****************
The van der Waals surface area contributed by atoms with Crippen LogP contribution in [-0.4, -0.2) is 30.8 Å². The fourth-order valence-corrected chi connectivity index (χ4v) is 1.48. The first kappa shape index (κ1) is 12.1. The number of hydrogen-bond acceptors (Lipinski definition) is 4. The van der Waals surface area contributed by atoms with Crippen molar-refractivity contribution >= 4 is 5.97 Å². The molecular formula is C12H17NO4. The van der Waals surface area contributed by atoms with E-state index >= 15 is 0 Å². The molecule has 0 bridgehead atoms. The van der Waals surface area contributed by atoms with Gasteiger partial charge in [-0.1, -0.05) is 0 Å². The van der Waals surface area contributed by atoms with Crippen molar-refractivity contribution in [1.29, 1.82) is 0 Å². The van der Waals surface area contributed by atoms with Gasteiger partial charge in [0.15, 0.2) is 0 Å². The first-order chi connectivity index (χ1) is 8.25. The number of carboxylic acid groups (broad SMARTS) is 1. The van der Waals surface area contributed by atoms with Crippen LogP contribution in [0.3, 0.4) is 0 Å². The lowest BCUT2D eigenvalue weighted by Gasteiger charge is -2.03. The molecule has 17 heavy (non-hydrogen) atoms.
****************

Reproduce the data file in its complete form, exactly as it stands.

The van der Waals surface area contributed by atoms with Crippen LogP contribution in [-0.4, -0.2) is 30.8 Å². The fourth-order valence-corrected chi connectivity index (χ4v) is 1.48. The first kappa shape index (κ1) is 12.1. The number of hydrogen-bond acceptors (Lipinski definition) is 4. The van der Waals surface area contributed by atoms with Crippen molar-refractivity contribution >= 4 is 5.97 Å². The molecular formula is C12H17NO4. The van der Waals surface area contributed by atoms with E-state index >= 15 is 0 Å². The molecule has 0 bridgehead atoms. The van der Waals surface area contributed by atoms with Gasteiger partial charge in [-0.1, -0.05) is 0 Å². The van der Waals surface area contributed by atoms with Crippen molar-refractivity contribution in [1.29, 1.82) is 0 Å². The van der Waals surface area contributed by atoms with Gasteiger partial charge in [0.15, 0.2) is 0 Å². The first-order chi connectivity index (χ1) is 8.25. The number of carboxylic acid groups (broad SMARTS) is 1. The van der Waals surface area contributed by atoms with Crippen LogP contribution in [0.3, 0.4) is 0 Å². The lowest BCUT2D eigenvalue weighted by Gasteiger charge is -2.03. The molecule has 17 heavy (non-hydrogen) atoms.